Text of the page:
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Worker misclassification: Unions, some contractors say it is a serious issue in Indiana has published a comprehensive story describing the construction industry and organized labor’s challenges with worker misclassification in Indiana.

The issue: Some contractors and subtrades are using independent contractors on their jobsites who should be in fact classified as employees, subject to the payroll taxes and benefits that employees receive.

“It’s a problem that’s been around for many decades,” writer Andrew Steele quotes Dewey Pearman, executive director of the Construction Advancement Foundation of Northwest Indiana, as saying. “But it’s becoming epidemic.”

There is a dispute about the seriousness of the misclassification issue.

The story cited a 2010 study commissioned by the Indiana Building & Construction Trades Council and the Indiana, Illinois, Iowa Foundation for Fair Contracting, which argued that a company’s use of misclassifed contract workers gives employers who use the practice a decided, but unfair, competitive advantage.

The report, by economists from the University of Missouri-Kansas City, estimated 72,299 employers, 8,052 of them in construction, had misclassified employees in 2008. It said 15.3 percent of employees were misclassified, totaling 377,742 workers, of whom 24,323 were in construction.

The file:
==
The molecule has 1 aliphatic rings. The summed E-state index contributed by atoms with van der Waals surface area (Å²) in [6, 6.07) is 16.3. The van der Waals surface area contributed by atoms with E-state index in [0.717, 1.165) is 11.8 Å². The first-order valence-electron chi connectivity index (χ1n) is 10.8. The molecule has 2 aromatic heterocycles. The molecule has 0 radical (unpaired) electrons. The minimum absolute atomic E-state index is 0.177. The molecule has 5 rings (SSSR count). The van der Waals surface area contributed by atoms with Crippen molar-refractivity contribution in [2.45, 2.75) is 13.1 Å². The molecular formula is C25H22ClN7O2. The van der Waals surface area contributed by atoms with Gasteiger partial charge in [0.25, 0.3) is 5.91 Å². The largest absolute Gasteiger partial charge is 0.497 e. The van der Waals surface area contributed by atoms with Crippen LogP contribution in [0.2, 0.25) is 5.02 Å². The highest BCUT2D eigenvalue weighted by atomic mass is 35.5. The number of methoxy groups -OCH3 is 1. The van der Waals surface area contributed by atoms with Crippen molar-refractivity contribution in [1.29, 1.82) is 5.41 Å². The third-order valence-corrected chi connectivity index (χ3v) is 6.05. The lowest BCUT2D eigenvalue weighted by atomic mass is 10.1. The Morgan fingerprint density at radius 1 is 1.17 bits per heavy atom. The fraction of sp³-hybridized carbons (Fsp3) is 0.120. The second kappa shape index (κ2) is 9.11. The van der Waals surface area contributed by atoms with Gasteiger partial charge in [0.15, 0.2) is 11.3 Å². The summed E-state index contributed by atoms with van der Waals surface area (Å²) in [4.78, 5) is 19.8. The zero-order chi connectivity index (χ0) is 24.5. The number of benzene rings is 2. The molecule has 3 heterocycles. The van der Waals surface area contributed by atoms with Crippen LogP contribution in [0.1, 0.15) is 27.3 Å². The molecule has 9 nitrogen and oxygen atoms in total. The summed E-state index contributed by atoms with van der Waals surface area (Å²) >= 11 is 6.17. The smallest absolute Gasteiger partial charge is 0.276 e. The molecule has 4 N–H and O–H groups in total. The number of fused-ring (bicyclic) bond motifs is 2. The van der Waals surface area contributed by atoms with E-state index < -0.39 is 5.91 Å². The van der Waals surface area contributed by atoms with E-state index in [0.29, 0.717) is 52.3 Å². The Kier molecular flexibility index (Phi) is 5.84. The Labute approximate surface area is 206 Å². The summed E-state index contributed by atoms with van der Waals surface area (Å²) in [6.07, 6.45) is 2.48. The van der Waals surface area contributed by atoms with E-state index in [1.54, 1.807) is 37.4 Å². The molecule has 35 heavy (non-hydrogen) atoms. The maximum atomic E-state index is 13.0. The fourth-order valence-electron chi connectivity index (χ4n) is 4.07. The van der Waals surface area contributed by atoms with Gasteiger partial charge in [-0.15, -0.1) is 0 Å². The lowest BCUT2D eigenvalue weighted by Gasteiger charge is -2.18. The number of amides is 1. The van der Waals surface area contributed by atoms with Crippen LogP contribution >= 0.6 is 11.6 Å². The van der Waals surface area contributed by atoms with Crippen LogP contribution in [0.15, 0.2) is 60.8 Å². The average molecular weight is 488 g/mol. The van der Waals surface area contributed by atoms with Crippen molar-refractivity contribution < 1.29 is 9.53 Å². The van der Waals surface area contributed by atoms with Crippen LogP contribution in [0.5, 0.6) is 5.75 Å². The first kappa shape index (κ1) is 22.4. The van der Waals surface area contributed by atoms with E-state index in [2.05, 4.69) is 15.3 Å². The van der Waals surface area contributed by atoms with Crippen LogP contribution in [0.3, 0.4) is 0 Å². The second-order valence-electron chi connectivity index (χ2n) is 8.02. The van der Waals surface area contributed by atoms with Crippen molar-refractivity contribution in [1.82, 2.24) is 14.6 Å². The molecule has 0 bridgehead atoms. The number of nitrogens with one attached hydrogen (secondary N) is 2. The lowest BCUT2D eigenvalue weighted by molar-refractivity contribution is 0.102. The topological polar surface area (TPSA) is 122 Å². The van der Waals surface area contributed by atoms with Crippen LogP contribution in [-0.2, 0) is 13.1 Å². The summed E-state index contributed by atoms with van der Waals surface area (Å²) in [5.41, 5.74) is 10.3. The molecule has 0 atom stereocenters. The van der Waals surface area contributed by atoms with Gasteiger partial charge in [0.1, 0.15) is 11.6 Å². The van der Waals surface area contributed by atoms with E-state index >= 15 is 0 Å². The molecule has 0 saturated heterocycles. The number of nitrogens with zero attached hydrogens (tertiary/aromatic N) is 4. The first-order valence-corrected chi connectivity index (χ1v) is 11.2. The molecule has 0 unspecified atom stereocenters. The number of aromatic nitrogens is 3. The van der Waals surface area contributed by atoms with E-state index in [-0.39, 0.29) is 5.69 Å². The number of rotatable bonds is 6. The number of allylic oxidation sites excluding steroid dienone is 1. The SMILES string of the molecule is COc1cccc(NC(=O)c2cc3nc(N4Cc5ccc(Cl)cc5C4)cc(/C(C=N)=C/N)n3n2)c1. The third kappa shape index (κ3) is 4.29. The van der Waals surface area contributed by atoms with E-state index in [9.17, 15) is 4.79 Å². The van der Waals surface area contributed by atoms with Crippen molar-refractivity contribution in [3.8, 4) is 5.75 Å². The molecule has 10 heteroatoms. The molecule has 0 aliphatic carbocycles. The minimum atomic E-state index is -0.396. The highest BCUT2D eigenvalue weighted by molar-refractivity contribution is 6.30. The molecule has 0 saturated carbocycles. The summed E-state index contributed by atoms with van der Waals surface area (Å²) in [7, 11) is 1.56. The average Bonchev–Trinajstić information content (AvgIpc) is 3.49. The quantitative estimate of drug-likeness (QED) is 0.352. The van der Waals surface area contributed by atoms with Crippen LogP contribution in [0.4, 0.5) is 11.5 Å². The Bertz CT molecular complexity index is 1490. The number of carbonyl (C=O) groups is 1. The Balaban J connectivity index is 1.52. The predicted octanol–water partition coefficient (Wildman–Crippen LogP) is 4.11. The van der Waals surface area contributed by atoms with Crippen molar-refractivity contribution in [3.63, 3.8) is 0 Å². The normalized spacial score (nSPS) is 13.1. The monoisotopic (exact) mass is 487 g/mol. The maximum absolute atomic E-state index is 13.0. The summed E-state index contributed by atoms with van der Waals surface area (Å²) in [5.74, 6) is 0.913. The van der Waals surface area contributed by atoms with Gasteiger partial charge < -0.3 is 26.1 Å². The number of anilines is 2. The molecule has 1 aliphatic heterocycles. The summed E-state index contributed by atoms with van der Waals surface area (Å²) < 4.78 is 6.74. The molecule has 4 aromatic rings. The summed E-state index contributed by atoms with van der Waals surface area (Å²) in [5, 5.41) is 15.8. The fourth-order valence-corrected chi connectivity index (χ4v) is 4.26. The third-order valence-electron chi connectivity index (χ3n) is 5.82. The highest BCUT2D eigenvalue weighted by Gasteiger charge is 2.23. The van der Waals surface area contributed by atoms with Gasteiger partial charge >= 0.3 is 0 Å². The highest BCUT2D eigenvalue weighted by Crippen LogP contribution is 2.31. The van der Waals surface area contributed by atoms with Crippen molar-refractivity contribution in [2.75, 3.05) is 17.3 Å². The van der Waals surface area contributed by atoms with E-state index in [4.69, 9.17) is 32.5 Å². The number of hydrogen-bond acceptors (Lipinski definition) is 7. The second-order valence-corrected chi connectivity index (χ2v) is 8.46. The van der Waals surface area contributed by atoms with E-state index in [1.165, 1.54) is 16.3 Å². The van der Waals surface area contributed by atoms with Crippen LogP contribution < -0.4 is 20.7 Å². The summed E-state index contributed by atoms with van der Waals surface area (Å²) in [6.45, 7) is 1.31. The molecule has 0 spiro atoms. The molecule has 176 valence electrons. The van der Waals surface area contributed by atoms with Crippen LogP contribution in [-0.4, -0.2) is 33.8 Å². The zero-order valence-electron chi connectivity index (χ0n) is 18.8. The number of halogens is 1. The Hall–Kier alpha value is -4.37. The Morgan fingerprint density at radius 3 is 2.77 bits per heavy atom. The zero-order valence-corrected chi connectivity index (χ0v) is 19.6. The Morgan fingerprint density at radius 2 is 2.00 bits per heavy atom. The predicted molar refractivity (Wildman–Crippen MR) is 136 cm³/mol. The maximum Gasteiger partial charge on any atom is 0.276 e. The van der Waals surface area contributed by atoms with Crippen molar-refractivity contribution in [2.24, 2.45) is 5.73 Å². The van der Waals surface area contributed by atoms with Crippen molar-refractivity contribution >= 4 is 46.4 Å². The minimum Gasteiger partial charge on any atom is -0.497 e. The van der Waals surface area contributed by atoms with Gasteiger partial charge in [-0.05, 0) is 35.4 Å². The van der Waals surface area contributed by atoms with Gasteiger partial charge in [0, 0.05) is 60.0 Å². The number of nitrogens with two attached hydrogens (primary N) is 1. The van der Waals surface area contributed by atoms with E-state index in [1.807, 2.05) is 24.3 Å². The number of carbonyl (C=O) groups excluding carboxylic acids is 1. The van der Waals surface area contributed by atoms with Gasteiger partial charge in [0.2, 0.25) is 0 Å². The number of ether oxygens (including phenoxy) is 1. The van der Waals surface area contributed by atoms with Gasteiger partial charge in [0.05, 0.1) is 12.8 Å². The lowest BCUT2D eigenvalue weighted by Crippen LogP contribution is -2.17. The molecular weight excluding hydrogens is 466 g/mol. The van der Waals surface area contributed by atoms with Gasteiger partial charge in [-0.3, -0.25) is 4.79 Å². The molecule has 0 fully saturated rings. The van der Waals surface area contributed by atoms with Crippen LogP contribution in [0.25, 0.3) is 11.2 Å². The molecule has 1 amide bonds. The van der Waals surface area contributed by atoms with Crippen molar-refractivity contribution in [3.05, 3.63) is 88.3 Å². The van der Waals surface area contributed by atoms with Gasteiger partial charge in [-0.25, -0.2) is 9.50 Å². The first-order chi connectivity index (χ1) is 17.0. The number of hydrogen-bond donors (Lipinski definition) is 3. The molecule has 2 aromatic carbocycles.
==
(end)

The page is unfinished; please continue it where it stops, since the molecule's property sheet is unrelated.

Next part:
However, several state agencies “charged by the state’s Pension Management Oversight Commission with doing a study of their own in 2010 disputed the methodology and assumptions of the university study.”

They estimated 8 percent of workers, not 15.3 percent, are misclassified, and that the state loses $14 million to $20 million annually in tax revenue, “of which (the Department of Revenue) could be expected to recover a substantial portion.”

The report, by the state departments of Workforce Development, Labor and Revenue and the Workers’ Compensation Board, also questioned the impact on the workers’ compensation and unemployment insurance system.

Finally, the report’s writers argue that misclassification often is an innocent misunderstanding of the law. “Heavy-handed penalties will have little impact on these employers,” the report concluded.

Of course, Northwest Indiana is highly unionized compared to the rest of the state, and employers and unionized contractors would find misclassified workers to be a greater threat than to businesses and markets where non-union contractors dominate.

Nevertheless, “when a state legislative study committee investigated the issue last year, more than 40 contractors wrote letters contending that the misclassification problem has grown to the point that it threatens the viability of construction companies that abide by the rules.”

The companies included Northwest Indiana’s Berglund, Gough, Larson-Danielson, Precision, Prodigy, Solid Platforms, Specialty, Superior, and Pangere.

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